Growing Up Empty: The Hunger Epidemic in America.
By Loretta Schwartz-Noble. HarperCollins, 252 pp., $24.95.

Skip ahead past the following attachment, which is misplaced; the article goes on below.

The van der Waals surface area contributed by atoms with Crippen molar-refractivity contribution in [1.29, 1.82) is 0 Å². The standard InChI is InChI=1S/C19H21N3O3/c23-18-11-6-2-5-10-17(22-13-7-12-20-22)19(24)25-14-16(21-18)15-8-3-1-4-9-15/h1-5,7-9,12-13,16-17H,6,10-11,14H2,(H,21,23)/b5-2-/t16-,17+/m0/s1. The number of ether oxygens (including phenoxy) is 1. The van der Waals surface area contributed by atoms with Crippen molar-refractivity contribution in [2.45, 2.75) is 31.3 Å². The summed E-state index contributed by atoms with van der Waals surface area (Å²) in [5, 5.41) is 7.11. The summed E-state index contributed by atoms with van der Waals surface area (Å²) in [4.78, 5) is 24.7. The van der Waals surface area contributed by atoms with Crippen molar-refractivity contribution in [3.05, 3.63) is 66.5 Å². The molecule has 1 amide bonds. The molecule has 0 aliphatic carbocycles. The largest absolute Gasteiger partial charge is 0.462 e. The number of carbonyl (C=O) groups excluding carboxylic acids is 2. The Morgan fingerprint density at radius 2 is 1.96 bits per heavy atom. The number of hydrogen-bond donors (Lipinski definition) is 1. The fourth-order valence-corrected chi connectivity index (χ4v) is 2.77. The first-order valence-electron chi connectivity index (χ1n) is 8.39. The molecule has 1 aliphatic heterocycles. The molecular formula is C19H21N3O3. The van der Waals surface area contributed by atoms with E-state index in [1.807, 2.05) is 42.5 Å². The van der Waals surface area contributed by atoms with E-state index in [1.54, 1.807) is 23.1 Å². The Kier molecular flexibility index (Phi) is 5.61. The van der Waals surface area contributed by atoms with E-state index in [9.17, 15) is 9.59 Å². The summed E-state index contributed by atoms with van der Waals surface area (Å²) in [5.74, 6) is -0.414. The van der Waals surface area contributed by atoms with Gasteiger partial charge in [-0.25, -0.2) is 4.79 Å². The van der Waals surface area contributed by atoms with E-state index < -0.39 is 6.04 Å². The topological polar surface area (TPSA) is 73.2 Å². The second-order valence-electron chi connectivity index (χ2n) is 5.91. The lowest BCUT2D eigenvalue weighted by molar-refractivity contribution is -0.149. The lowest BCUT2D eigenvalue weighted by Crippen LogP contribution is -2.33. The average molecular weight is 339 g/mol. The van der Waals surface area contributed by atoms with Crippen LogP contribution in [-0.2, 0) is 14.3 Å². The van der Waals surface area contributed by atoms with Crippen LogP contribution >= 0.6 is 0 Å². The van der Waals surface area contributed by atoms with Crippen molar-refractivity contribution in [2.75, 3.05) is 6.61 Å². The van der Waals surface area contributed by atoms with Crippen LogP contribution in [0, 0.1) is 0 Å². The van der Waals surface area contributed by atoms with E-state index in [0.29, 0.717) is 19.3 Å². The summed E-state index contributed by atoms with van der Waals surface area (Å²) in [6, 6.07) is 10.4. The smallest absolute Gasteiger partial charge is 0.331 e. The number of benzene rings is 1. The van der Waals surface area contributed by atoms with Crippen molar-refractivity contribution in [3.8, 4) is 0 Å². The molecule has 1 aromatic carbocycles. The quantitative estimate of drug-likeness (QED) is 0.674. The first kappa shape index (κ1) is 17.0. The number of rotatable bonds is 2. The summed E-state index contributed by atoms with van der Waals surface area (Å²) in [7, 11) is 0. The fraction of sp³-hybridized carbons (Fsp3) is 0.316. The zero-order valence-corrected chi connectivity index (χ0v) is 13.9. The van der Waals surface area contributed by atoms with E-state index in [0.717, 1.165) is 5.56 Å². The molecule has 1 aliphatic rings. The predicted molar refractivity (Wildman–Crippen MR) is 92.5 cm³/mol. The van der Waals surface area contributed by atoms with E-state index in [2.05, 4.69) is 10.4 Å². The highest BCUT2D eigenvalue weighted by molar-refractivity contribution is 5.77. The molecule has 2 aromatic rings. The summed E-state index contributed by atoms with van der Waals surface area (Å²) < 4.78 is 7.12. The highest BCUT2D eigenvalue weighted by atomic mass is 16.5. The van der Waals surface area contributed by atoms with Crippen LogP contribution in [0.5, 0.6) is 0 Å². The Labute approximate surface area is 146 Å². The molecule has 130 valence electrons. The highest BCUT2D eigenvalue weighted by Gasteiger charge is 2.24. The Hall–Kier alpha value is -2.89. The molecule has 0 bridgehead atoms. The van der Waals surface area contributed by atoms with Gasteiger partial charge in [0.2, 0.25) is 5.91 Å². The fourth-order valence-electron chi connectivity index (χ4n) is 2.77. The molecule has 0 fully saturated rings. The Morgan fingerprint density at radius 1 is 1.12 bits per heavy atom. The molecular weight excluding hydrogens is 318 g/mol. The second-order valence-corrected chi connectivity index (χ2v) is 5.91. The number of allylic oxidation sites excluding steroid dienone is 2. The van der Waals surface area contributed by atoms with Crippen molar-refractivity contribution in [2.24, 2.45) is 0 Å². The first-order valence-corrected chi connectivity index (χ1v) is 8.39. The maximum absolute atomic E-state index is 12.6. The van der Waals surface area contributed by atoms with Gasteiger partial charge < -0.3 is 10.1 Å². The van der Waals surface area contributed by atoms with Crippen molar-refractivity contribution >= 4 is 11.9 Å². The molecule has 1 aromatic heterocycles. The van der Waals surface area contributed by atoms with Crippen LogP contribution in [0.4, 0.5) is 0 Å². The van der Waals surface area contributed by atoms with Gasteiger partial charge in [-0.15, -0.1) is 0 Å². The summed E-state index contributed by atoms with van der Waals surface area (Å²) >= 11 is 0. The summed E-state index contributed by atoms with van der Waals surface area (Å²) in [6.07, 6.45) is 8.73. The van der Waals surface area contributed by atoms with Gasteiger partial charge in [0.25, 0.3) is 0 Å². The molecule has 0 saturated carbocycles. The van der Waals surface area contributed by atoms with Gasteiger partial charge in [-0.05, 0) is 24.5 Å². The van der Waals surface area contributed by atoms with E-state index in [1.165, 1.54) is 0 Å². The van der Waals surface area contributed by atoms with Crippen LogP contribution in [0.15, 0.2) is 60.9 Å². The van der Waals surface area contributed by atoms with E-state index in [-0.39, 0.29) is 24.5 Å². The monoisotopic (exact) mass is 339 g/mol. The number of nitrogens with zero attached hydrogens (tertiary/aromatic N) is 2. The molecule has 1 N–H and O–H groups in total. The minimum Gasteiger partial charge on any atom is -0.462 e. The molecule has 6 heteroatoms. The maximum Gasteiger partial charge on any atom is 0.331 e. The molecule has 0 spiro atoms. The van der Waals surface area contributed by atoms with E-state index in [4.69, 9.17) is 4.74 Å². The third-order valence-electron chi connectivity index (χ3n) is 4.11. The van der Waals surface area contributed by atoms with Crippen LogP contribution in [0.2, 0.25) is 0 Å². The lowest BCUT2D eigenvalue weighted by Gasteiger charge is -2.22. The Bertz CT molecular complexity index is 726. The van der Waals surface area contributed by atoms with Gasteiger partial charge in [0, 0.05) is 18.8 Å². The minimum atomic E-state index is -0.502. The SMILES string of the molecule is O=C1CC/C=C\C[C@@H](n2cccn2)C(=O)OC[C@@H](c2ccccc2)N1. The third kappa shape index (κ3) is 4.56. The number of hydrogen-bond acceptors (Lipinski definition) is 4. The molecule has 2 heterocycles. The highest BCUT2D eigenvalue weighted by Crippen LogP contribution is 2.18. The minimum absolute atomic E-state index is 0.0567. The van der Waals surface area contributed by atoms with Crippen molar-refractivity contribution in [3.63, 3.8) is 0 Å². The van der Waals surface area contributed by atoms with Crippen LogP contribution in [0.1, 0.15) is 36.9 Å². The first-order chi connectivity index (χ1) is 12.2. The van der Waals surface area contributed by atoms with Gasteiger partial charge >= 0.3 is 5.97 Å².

A U.S. Marine, peeking suspiciously from behind the front door of a run-down military house, surrenders his pride long enough to accept a bag of free food to feed his wife and infant daughter. It's the end of the month, there's no money in the house and the food purchased by food stamps and from WIC has run out. By telling such stories, Loretta Schwartz-Nobel puts a face on the millions of hungry people vulnerable to changes in public policy. Her stories illustrate what hunger advocates have been saying for years--that "hunger in America is far too vast to be contained by charity alone . . . that as federal aid is slashed, suffering and hunger increase among us and that as federal aid increases, hunger proportionately decreases."
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